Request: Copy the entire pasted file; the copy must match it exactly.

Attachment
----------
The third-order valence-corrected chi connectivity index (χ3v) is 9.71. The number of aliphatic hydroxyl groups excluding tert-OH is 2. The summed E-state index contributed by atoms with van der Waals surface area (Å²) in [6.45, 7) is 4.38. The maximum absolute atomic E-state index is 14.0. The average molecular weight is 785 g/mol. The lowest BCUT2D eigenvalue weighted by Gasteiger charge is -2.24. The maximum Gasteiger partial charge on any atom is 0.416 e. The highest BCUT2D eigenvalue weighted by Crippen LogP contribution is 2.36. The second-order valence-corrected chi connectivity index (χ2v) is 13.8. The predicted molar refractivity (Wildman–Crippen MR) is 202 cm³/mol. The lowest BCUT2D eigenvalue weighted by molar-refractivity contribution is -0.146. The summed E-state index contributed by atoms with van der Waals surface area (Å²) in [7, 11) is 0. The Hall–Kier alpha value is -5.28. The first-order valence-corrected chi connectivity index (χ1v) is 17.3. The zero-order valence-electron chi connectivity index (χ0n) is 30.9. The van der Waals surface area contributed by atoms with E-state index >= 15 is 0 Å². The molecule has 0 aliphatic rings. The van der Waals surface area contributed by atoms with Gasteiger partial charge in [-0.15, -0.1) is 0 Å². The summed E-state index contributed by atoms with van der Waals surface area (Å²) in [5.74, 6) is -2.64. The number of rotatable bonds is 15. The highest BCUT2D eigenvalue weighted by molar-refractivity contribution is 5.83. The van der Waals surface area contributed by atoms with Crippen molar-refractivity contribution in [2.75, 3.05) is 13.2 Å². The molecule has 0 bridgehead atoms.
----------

The third-order valence-corrected chi connectivity index (χ3v) is 9.71. The number of aliphatic hydroxyl groups excluding tert-OH is 2. The summed E-state index contributed by atoms with van der Waals surface area (Å²) in [6.45, 7) is 4.38. The maximum absolute atomic E-state index is 14.0. The average molecular weight is 785 g/mol. The lowest BCUT2D eigenvalue weighted by Gasteiger charge is -2.24. The maximum Gasteiger partial charge on any atom is 0.416 e. The highest BCUT2D eigenvalue weighted by Crippen LogP contribution is 2.36. The second-order valence-corrected chi connectivity index (χ2v) is 13.8. The predicted molar refractivity (Wildman–Crippen MR) is 202 cm³/mol. The lowest BCUT2D eigenvalue weighted by molar-refractivity contribution is -0.146. The summed E-state index contributed by atoms with van der Waals surface area (Å²) in [7, 11) is 0. The Hall–Kier alpha value is -5.28. The first-order valence-corrected chi connectivity index (χ1v) is 17.3. The zero-order valence-electron chi connectivity index (χ0n) is 30.9. The van der Waals surface area contributed by atoms with E-state index >= 15 is 0 Å². The molecule has 0 aliphatic rings. The van der Waals surface area contributed by atoms with Gasteiger partial charge in [-0.15, -0.1) is 0 Å². The summed E-state index contributed by atoms with van der Waals surface area (Å²) in [5.74, 6) is -2.64. The number of rotatable bonds is 15. The highest BCUT2D eigenvalue weighted by molar-refractivity contribution is 5.83. The van der Waals surface area contributed by atoms with Crippen molar-refractivity contribution in [2.75, 3.05) is 13.2 Å². The molecule has 0 bridgehead atoms.